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Biannual Newsletter - Second Edition
Second Edition
UN Resolution 1325
UN Resolution 1325
A Vision for Palestinian Women’s Rights Organizations based on the Global Study on the Implementation of UNSCR 1325
(Ten strategies for tackling issues pertaining to Women, Peace and Security)
Date posted: June 25, 2005

New Page 2

It started as a barbed wire creation. Then it became a “concrete” structure of cement slabs and guard towers. This wall divides a nation – its neighborhoods, people and families. On one side, the sun shines brightly and the wind blows with freedom; on the other side, a shadow looms, and opportunity is caged in. Many acted in violence to protest the large, gray division, but it was the wall’s transformation into a brightly-colored work of art that touched hearts—more than words ever could—to convey the darkness and injustice of the wall.

The world cried out to “tear down this wall,” and in 1989, the Berlin Wall in Germany fell after 28 years of division. Yet, in today’s modern world, this medieval concept was erected once again in June 2002, this time in Palestine. The Israeli government, in an effort to maximize the confiscation of Palestinian land for future settlement and realities, is completing the construction of this eight meter concrete structure deep within the West Bank. Along with the Annexation Wall came justified resistance. But in the image of the Berlin Wall, the Annexation Wall is also becoming a canvas on which to express Palestinian frustration, suffering and hope surrounding Israel’s illegal occupation.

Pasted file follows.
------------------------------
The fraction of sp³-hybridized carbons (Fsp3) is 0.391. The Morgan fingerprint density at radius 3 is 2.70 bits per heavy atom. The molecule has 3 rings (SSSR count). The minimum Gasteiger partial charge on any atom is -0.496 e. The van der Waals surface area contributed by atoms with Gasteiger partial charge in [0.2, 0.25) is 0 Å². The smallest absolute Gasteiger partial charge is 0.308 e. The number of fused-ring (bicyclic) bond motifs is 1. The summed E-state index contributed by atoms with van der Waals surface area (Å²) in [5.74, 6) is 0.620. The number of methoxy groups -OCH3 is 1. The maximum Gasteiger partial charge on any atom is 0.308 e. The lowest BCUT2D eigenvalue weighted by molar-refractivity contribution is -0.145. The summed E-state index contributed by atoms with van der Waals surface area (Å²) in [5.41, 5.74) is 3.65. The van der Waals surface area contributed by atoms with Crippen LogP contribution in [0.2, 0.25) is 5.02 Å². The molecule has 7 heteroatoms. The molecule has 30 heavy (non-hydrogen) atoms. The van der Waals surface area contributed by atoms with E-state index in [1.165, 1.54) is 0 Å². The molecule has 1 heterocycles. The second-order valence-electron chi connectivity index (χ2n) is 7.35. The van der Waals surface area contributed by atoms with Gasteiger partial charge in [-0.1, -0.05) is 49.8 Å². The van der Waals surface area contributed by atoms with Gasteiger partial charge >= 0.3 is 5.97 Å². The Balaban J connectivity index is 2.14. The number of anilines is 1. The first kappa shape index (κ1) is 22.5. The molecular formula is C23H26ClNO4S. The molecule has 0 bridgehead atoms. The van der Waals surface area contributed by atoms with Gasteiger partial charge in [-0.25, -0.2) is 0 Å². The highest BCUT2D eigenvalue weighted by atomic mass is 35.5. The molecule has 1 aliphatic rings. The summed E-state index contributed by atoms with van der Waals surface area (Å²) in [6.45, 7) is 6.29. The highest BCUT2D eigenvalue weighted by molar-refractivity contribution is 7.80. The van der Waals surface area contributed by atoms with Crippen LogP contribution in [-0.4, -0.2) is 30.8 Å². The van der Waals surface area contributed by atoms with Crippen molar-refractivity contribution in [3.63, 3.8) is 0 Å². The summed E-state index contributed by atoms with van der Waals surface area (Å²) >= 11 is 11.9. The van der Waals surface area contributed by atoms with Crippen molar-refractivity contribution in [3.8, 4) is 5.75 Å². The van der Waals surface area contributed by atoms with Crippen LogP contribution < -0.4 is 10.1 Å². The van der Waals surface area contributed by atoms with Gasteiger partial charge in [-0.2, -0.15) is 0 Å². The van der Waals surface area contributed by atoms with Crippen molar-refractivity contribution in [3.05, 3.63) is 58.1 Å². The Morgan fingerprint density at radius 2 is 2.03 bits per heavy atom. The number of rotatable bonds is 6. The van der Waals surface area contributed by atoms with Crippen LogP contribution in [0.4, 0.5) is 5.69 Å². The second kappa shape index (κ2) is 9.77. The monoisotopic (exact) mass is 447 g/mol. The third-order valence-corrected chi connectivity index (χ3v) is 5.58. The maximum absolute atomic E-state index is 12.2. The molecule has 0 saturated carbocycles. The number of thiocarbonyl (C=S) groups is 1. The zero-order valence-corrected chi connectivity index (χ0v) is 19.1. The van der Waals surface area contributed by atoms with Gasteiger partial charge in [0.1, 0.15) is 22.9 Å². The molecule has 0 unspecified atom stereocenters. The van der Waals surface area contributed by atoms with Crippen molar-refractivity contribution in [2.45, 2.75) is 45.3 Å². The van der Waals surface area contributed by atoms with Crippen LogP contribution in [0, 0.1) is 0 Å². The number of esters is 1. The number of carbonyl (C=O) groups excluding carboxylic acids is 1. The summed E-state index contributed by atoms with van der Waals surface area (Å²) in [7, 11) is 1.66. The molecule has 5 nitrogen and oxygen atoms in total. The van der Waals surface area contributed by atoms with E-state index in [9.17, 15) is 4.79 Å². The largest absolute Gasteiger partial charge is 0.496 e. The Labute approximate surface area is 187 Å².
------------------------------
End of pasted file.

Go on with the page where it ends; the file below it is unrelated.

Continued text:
This form of artistic resistance is a powerful form of non-violent resistance that has tremendous impact. It is said that a picture speaks a thousand words. And if you walk alongside the 650 km-long Wall, which is increasingly becoming brightly-colored, you will see and hear the tragedy of this structure for both the land and the Palestinian people: ghetto, prison, apartheid and pleas for freedom.

Artistic resistance in Palestine represents more than a release of built-up tension and exasperation caused by the Occupation, but it is also a peaceful tool which normalizes and humanizes the Palestinians in a world that falsely views them as violent “militants” and “terrorists.” These are the images that should be portrayed in the media, because they truly tell the story of the physical, mental and emotional distresses that Palestinians experience every day.

Furthermore, this type of activism should be commended and encouraged as a positive alternative to both the brutality of Israeli military occupation and extremist responses. The nature of the beast (a.k.a. Occupation) lends itself to circular contradiction: do Palestinians lay low and gain the international community’s sympathy through its “good conduct” record? Or actively rebel and give Israel more of an excuse not to stop its suppression of Palestinian people? These are questions not easily answered, because they are buried in political, economic and social norms and policies.

However, the graffiti on the Wall, the film documentaries, literature and Palestinian and Israeli music cooperatives serve as beautiful alternatives to express the realities of the conflict and the genuine yearning for peace and self-determination. If the repetitious citing of statistics, studies and international law can not break the misconceptions and awful reality of the situation in the region, then perhaps art can catch the eye and the heart of the world. Then, hope in bringing a peaceful, just and lasting solution to this exhausting decades-long conflict may be realized.

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Date: 27/06/2005
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